LATIN AMERICA

Regional isolation sets in as Paraguay is kicked out of Unasur

New government ponders taking neighboring nations to Hague court

A boy passes in front of anti-Lugo graffiti with the words altered to read "Power to Lugo." / A. CRISTALDO (EFE)

A high-level group from the Union of South American Nations (Unasur) voted late Tuesday to ratify Paraguay's suspension from the regional bloc following the impeachment of President Fernando Lugo in June.

Meeting in Lima, Unasur officials rubber-stamped an earlier decision made in Mendoza, Argentina, where diplomats and leaders from South American nations also suspended Paraguay from the Mercosur trading bloc.

Lugo's impeachment, following a fast-track Senate trial, has practically isolated the land-locked Andean country from its neighbors.

Salomón Lerner, chairman of the Unasur high level group, explained that Tuesday's resolution was also supported by the fact that many South American nations have recalled their ambassadors from the capital Asunción, but have retained their lower-tier diplomats. "The suspension of Paraguay from Unasur remains in place," Lerner said.

"It's a gold medal"

President Federico Franco, the man who has replaced Lugo, had said earlier he wasn't concerned about Unasur's decision. "For me, it would be like a promotion, a gold medal; I am not concerned, nor will I be pushed by Unasur," he said in a radio interview.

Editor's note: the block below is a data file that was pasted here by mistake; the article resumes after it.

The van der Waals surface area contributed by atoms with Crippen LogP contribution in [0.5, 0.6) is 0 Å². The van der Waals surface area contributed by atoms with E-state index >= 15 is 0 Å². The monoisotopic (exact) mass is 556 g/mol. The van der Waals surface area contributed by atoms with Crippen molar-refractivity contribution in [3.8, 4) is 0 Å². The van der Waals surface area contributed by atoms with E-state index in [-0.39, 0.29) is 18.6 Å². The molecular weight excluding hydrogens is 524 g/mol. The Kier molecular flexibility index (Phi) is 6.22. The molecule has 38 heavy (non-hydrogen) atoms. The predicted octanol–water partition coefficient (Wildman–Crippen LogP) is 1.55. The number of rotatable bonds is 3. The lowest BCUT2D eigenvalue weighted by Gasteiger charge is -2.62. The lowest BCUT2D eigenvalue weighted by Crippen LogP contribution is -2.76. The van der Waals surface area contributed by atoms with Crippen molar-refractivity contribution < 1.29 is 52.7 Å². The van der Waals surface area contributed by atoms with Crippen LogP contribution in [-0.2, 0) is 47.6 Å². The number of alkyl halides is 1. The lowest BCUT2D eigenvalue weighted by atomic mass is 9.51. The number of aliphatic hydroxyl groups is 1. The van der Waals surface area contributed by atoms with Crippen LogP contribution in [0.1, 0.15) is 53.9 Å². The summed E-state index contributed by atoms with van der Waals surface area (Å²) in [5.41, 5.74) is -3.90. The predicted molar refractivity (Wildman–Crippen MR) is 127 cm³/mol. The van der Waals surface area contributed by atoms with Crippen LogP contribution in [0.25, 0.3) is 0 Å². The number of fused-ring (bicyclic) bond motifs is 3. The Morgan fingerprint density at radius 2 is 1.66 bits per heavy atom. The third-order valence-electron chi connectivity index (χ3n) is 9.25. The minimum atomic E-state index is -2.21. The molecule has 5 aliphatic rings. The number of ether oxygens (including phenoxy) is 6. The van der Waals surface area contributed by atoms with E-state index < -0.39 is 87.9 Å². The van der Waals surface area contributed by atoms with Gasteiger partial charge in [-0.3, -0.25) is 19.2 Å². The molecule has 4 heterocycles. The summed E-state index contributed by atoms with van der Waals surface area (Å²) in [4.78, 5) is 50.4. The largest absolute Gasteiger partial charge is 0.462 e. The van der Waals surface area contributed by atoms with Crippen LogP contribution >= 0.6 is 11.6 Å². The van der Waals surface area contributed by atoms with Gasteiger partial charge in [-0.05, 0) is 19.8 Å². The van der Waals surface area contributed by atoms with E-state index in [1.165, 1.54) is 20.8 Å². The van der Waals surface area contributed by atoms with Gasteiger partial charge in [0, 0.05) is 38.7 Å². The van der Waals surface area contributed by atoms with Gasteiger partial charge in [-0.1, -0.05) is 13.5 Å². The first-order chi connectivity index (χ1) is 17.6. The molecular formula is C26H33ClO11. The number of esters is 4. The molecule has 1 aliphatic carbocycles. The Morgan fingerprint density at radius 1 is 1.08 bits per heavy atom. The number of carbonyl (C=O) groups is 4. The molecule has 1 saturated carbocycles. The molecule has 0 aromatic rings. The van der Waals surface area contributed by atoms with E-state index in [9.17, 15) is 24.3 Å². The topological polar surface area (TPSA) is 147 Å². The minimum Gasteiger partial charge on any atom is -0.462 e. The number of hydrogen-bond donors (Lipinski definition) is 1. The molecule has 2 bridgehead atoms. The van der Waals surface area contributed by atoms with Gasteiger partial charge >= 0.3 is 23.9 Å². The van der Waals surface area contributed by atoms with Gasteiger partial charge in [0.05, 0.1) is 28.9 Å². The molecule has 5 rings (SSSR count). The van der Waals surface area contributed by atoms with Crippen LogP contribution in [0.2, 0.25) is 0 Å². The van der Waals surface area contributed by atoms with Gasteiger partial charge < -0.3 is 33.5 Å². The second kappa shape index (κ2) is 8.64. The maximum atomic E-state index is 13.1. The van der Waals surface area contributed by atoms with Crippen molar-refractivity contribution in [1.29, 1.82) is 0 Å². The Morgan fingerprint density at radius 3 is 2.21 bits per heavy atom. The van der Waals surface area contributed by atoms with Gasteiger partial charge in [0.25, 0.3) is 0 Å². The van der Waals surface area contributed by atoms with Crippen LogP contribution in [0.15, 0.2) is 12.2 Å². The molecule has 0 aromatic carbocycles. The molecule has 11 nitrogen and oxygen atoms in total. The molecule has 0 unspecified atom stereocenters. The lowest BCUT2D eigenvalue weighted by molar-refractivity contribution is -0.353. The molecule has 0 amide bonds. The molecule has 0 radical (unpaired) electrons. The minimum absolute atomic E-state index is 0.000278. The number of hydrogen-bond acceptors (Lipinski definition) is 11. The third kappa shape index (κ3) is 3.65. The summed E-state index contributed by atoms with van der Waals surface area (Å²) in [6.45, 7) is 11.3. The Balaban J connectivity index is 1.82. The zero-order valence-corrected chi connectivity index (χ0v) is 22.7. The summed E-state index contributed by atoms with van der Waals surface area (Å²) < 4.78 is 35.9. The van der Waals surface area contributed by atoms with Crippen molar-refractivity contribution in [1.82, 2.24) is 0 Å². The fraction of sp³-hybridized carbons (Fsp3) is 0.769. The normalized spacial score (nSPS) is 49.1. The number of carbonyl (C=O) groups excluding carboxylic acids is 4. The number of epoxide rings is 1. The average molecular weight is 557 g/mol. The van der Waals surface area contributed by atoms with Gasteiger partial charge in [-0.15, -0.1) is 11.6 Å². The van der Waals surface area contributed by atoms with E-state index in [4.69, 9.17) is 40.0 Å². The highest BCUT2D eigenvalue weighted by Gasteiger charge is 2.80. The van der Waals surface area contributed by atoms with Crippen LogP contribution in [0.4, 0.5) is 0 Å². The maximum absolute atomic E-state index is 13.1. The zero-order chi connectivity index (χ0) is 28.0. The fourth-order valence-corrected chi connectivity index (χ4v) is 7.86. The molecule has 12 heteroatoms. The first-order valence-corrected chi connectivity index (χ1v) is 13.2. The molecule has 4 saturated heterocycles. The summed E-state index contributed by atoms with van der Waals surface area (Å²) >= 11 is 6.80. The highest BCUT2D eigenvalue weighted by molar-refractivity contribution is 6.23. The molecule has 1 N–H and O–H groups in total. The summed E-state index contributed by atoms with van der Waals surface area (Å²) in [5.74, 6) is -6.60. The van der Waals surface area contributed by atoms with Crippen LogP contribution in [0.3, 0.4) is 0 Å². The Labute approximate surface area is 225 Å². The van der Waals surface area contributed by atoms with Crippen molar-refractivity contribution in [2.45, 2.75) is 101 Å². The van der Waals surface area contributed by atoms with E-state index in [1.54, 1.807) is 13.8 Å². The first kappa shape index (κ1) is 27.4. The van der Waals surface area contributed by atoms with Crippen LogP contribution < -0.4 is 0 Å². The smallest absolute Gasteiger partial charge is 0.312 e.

Paraguay has said that it is studying whether to lodge a complaint with the International Court of Justice at The Hague against Mercosur nations for suspending the country from the regional trading bloc.

Lugo, a former bishop and a leftist, was kicked out by a mostly conservative Senate that put him on trial for allegedly failing to uphold his constitutional duties following a land revolt in May in which 17 people were killed, including six police officers.

After Argentina, Brazil and Uruguay had suspended Paraguay's Mercosur membership, they welcomed Venezuela into the group. Venezuela's membership had been held up for six years because Paraguay's conservative lawmakers considered that President Hugo Chávez's government was not democratic.

Meanwhile, a minister in Lugo's Cabinet was called on Tuesday to testify in an investigation by Paraguayan prosecutors over secret meetings held between top military officers and Venezuelan Foreign Minister Nicolás Maduro, as the impeachment vote was being taken.

Liz Cramer, who still serves as tourism minister, testified that Lugo was hoping to get the military to support him in case he was impeached.

As soon as he came into power, Franco released a surveillance video of generals going into a meeting room in the capitol building with Maduro just minutes before the vote.

Paraguay has accused Venezuela of trying to interfere with the country's internal affairs.

 

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